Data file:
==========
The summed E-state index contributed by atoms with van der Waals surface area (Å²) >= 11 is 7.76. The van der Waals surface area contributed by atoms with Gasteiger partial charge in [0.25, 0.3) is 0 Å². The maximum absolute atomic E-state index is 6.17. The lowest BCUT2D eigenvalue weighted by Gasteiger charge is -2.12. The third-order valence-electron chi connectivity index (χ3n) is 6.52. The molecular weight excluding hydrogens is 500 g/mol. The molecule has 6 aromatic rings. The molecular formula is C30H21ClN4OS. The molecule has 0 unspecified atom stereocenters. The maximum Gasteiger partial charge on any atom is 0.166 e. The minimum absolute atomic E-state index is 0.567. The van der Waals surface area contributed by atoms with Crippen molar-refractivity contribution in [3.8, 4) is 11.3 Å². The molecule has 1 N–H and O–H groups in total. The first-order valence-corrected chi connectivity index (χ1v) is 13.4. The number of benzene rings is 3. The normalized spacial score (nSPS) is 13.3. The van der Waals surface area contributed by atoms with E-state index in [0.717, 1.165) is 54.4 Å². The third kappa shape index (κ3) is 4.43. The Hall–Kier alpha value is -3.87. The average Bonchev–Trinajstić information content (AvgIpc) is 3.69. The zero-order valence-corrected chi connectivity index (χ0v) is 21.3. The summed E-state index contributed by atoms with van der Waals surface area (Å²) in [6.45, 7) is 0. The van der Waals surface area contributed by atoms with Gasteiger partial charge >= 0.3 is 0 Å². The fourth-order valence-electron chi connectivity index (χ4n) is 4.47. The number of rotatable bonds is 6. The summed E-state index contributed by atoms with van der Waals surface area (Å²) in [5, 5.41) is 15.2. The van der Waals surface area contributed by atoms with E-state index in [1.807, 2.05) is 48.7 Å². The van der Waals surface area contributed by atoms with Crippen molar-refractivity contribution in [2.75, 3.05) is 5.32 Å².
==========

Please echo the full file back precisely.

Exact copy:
The summed E-state index contributed by atoms with van der Waals surface area (Å²) >= 11 is 7.76. The van der Waals surface area contributed by atoms with Gasteiger partial charge in [0.25, 0.3) is 0 Å². The maximum absolute atomic E-state index is 6.17. The lowest BCUT2D eigenvalue weighted by Gasteiger charge is -2.12. The third-order valence-electron chi connectivity index (χ3n) is 6.52. The molecular weight excluding hydrogens is 500 g/mol. The molecule has 6 aromatic rings. The molecular formula is C30H21ClN4OS. The molecule has 0 unspecified atom stereocenters. The maximum Gasteiger partial charge on any atom is 0.166 e. The minimum absolute atomic E-state index is 0.567. The van der Waals surface area contributed by atoms with Crippen molar-refractivity contribution in [3.8, 4) is 11.3 Å². The molecule has 1 N–H and O–H groups in total. The first-order valence-corrected chi connectivity index (χ1v) is 13.4. The number of benzene rings is 3. The normalized spacial score (nSPS) is 13.3. The van der Waals surface area contributed by atoms with E-state index in [0.717, 1.165) is 54.4 Å². The third kappa shape index (κ3) is 4.43. The Hall–Kier alpha value is -3.87. The average Bonchev–Trinajstić information content (AvgIpc) is 3.69. The zero-order valence-corrected chi connectivity index (χ0v) is 21.3. The summed E-state index contributed by atoms with van der Waals surface area (Å²) in [6.45, 7) is 0. The van der Waals surface area contributed by atoms with Gasteiger partial charge >= 0.3 is 0 Å². The fourth-order valence-electron chi connectivity index (χ4n) is 4.47. The number of rotatable bonds is 6. The summed E-state index contributed by atoms with van der Waals surface area (Å²) in [5, 5.41) is 15.2. The van der Waals surface area contributed by atoms with E-state index in [1.807, 2.05) is 48.7 Å². The van der Waals surface area contributed by atoms with Crippen molar-refractivity contribution in [2.75, 3.05) is 5.32 Å².